Alaska Bride on the RunHarrison was stacking kegs of ale against the back wall when she first entered his empty bar. When he advertises for a bartender, Harrison Rowlan doesn’t expect a woman in a torn wedding gown to apply! He couldn’t save his own wife, but he’s determined to protect this damsel in distress.

Willa Somerset desperately needs to find safety and the sleepy Alaskan town of Eagle’s Cliff seems like the perfect refuge. Only now she’s in danger of falling for her knight in cowboy boots and denim.,, Barnes & Noble, Kobo, Harlequin, All Romance eBooks

“With an electric attraction at its center, this novel sizzles.” Love Western Romances

“…the perfect setting for Bridges’ sprightly tale that captures the atmosphere, characters, wildness and freedom of the Klondike.” RT Book Reviews


Copyright © Kate Bridges. All rights reserved.

Chapter One

District of Alaska, August 1899

When Harrison Rowlan placed the sign in the window of his new tavern, calling for a bartender, he didn’t expect a woman in a torn wedding gown to apply.

Harrison was stacking kegs of ale against the back wall when she first entered his empty bar. Warm morning sunshine streamed in from the windows. Humming to himself, he slid the heavy slosh of liquid off his shoulder and inhaled the earthy scent of the wood. His tavern and adjoining livery stables here in the town of Eagle’s Cliff weren’t officially open yet. He still had two days to go.

However, he was pleased to be making steady headway in obtaining supplies from the much larger Skagway harbor, twenty miles south, and had already hired six of his needed seven employees, including extra security for his stables. With the recent news of the gang of horse thieves pillaging the coast and valleys, armed guards were an unexpected necessity.

Harrison preferred to own a tavern rather than a rowdy saloon. His tavern would be a neighborhood place for local patrons to drop by for not only a pint of brew and solid meal, but where a person might meet up with a friend, exchange dated newspapers from home, pick up mail, or listen to the only entertainment available in town.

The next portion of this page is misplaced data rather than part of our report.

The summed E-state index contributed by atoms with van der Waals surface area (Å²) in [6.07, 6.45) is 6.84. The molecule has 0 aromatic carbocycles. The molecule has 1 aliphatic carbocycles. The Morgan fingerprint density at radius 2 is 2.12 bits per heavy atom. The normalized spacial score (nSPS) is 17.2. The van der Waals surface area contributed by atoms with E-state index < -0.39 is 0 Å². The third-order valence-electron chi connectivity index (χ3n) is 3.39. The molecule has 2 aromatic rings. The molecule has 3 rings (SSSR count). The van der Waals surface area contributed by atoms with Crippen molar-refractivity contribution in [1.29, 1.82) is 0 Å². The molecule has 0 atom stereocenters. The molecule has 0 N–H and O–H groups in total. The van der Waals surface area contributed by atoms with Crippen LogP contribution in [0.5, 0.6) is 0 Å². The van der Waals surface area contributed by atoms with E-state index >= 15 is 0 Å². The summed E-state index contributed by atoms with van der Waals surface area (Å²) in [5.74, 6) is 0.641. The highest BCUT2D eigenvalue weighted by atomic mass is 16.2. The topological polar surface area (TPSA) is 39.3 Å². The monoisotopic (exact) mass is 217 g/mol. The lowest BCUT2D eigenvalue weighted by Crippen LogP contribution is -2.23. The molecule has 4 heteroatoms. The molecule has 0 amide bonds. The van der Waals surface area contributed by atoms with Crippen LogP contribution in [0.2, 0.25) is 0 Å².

Footsteps thudded behind him. He turned around too fast and the rib muscles that were still healing from the knife wound he’d received earlier this summer twisted. He winced with the annoyance.

There she stood.

Staring at him from the other side of the long, freshly oiled wooden bar. She was covered in ivory satin, blond hair slipping out from a silken braid that trailed down one shoulder, cheeks taut and scuffed with dirt, with a piercing look of determination in those big brown eyes.

He inhaled deeply, stunned by her sudden presence. Even more so at her appearance. He wasn’t normally speechless, but then he’d never been surprised in this town by a pretty woman he didn’t know or recognize. He bristled as he contemplated any reason why she might be here, a runaway bride with one sleeve torn. Dirty, frightened and alone.

He couldn’t think of one.

His right hand instinctively dropped to the gun strapped to his thigh. Ready for anything. Wasn’t he always? Not that he feared this unarmed slender woman, a head shorter than himself and half the width of his shoulders, but the trouble she might be bringing with her. He’d had enough of that, running from the law the last two years before he’d finally cleared his name of the crimes he’d been mistakenly and maliciously accused of. His face had been plastered on Wanted Posters all over the district.

“This sign,” she said, holding the cardboard that he’d stuck into the front window ten days ago when he’d bought the place, “is why I’m here.”

He looked down at the words she clutched between grimy fingers—Bartender Wanted.

He assessed the situation with a quick look to the front windows and doors. The freshly painted outdoor sign hanging from the covered boardwalk tilted in the wind, declaring Eagle’s Cliff Tavern and Inn. There was no one out there. No one following her. At least, not right now. Judging by the streaks of dirt across her gown, and her ruffled hair, she’d been on the road for a couple of days.

“Miss? Or is it missus? You in some sort of trouble?”

“It’s miss…and…yes I am.” Her voice was soft and rich, and he tried to stop himself from enjoying the view. “I’d be mighty grateful if—” she glanced over her shoulder— “if you could take me to—to your kitchen and we might have a talk.”

It was one of those situations—and he’d known plenty in the last couple of years from being on the run himself—where he had to make a quick decision.